Xi Warns About Food Security at ‘Two Sessions’ Meetings: ‘China can’t be complacent’

War in Ukraine, bad harvests threaten crisis for the world’s largest country by population

At the “Two Sessions” meetings of the People’s Republic of China (PRC) government held starting March 4, Chinese leader Xi Jinping called direct attention to the matter of his country’s food supply, asking “Who will feed China?” 

The statements, made on Sunday, March 6, caused quite a stir, especially since they come at a time when Ukraine, one of the world’s largest breadbaskets, is virtually closed off due to the Russian invasion. 

While speaking about other challenges facing China, such as the pandemic situation, effects of the “global economic recession,” and the “mounting intensity of great power competition,” Xi warned that “China can’t be complacent on the issue of food security.”

“We cannot assume that industrialization has made the food problem irrelevant, nor should we expect to rely on the international market as a solution,” he said. 

Chinese President Xi Jinping and Chinese Premier Li Keqiang enter the Great Hall of the People at the beginning of the Second Plenary Session of the Fifth Session of the 13th National People’s Congress on March 08, 2022, in Beijing, China. (Image: Andrea Verdelli/Getty Images)

The Two Sessions are annual conferences of the PRC National People’s Congress and the Chinese People’s Political Consultative Conference (CPPCC), a Communist Party organization that manages society. 

Xi had spoken about problems concerning China’s food supply well in advance of the Two Sessions. As reported by state-run media such as Xinhua and the People’s Daily, Xi had on Dec. 8, 2021 warned that food security was a primary “commodity supply” concern and a “major strategic issue.” He also listed crude oil, natural gas, copper, iron and aluminum ore, and other commodities as important to reinforce supply of.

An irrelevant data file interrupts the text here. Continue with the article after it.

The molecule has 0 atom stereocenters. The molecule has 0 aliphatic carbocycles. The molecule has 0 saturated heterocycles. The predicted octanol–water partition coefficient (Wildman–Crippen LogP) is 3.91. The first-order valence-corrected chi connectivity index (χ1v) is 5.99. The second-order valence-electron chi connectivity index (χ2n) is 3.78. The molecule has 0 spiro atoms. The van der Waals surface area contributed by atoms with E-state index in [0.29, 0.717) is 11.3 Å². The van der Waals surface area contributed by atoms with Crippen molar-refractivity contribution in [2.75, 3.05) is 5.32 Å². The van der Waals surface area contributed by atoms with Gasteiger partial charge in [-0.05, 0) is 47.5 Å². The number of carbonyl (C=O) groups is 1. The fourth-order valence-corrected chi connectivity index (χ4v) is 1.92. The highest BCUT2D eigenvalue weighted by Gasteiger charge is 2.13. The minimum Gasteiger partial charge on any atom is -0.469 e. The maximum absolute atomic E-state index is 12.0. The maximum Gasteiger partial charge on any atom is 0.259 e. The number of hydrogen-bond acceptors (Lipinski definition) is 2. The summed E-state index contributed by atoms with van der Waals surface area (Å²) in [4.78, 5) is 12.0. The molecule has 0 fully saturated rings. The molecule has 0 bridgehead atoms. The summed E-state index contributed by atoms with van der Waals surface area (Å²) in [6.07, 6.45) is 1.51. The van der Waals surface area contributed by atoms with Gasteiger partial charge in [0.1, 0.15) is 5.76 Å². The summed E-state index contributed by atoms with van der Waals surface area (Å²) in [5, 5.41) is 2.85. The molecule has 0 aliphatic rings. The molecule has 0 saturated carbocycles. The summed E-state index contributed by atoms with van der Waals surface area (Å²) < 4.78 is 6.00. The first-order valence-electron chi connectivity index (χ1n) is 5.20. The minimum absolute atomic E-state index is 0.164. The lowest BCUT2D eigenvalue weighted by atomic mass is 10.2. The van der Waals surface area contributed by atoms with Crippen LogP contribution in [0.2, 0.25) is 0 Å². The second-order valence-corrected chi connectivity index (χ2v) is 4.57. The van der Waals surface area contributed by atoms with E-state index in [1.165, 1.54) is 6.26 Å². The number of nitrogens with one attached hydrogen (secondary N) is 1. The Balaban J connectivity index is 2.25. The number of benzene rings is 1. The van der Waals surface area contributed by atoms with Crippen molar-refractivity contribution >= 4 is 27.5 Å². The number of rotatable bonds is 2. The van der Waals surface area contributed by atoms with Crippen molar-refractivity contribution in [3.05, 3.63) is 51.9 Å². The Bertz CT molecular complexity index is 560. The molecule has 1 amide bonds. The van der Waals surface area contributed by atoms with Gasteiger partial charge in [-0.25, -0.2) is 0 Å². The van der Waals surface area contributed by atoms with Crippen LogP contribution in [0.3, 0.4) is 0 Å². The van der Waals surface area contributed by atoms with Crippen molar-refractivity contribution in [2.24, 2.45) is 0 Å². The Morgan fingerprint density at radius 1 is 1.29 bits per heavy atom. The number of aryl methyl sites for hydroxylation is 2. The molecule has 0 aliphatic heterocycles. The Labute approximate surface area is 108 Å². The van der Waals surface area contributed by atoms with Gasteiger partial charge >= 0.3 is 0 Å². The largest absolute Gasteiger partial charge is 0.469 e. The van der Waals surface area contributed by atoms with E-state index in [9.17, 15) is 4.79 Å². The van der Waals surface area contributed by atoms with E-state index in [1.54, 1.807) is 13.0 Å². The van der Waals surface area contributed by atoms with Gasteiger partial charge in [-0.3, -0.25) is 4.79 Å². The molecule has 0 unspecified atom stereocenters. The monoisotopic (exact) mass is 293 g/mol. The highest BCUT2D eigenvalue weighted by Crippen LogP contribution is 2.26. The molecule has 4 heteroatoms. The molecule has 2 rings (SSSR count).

Wang Xinxian, director of the East Asia Institute at Taiwan’s National Chengchi University, told Deutsche Welle that agriculture and food security was a key focus at the Two Sessions. 

“Xi Jinping has mentioned the issue of food security many times in recent meetings,” and it’ll be “a big focus of this government work report,” Wang said. 

Lackluster crops

The Deutsche Welle report notes that Xi Jinping’s talk on food security at the two sessions came at a time when global food prices were fluctuating due to COVID-19 and the war between Russia and Ukraine. On March 7, the topic of “Ukraine situation pushing up wheat prices” topped search phrases on Weibo, a giant Chinese social media platform. 

According to Reuters, Russia and Ukraine are two major wheat producers, accounting for about 29 percent of global wheat exports. The war between them has caused volatility in the grain supply chain, driving the price of wheat to a 14-year high.

LANTIAN COUNTY, CHINA – MAY 26: (CHINA OUT) Farmers harvest wheat in a village May 26, 2006 in Lantian County of Xian, Shaanxi Province China. Late May and early June is the harvest season for wheat in the Guanzhong Area (the center area of Shaanxi Province). China plans to increase its annual grain production capacity to approximately 500 million tons by 2010, a key target for the drive of building a new socialist countryside, the country’s project to advance the development of rural areas. China’s grain output reached 484.01 million tons in 2005, up 3.1 percent than the previous year, according to a latest report by the National Bureau of Statistics, state media reported. (Photo by China Photos/Getty Images)

On March 5, PRC Minister of Agriculture Tang Renjian reported that according to a recent survey of seedling conditions across the country, China’s wheat crop this winter could be “the worst in history.” 

Tang referred to the unusually heavy rainfall experience last summer (which caused massive flooding in central China and possibly killed thousands of people) as causing delays in the normal wheat-producing regions. This caused a drop in production by around one third; a pre-winter survey of the winter wheat crop found that the production of primary and secondary crops fell by more than 20 percent.